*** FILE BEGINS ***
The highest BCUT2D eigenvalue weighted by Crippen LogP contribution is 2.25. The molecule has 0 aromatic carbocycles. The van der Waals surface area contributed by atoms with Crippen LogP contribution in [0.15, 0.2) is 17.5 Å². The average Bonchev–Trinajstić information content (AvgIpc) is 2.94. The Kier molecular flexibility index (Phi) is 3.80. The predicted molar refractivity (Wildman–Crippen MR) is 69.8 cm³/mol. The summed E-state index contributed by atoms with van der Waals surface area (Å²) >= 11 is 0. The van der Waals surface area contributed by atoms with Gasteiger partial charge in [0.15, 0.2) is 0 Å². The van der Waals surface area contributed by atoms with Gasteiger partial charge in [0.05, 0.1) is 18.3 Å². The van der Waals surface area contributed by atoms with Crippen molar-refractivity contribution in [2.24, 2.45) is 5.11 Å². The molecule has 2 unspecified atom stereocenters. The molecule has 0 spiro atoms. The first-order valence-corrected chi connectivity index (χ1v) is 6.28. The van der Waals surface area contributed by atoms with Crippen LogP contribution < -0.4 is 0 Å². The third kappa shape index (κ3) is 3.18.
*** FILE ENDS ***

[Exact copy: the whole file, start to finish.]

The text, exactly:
The highest BCUT2D eigenvalue weighted by Crippen LogP contribution is 2.25. The molecule has 0 aromatic carbocycles. The van der Waals surface area contributed by atoms with Crippen LogP contribution in [0.15, 0.2) is 17.5 Å². The average Bonchev–Trinajstić information content (AvgIpc) is 2.94. The Kier molecular flexibility index (Phi) is 3.80. The predicted molar refractivity (Wildman–Crippen MR) is 69.8 cm³/mol. The summed E-state index contributed by atoms with van der Waals surface area (Å²) >= 11 is 0. The van der Waals surface area contributed by atoms with Gasteiger partial charge in [0.15, 0.2) is 0 Å². The van der Waals surface area contributed by atoms with Gasteiger partial charge in [0.05, 0.1) is 18.3 Å². The van der Waals surface area contributed by atoms with Crippen molar-refractivity contribution in [2.24, 2.45) is 5.11 Å². The molecule has 2 unspecified atom stereocenters. The molecule has 0 spiro atoms. The first-order valence-corrected chi connectivity index (χ1v) is 6.28. The van der Waals surface area contributed by atoms with Crippen LogP contribution < -0.4 is 0 Å². The third kappa shape index (κ3) is 3.18.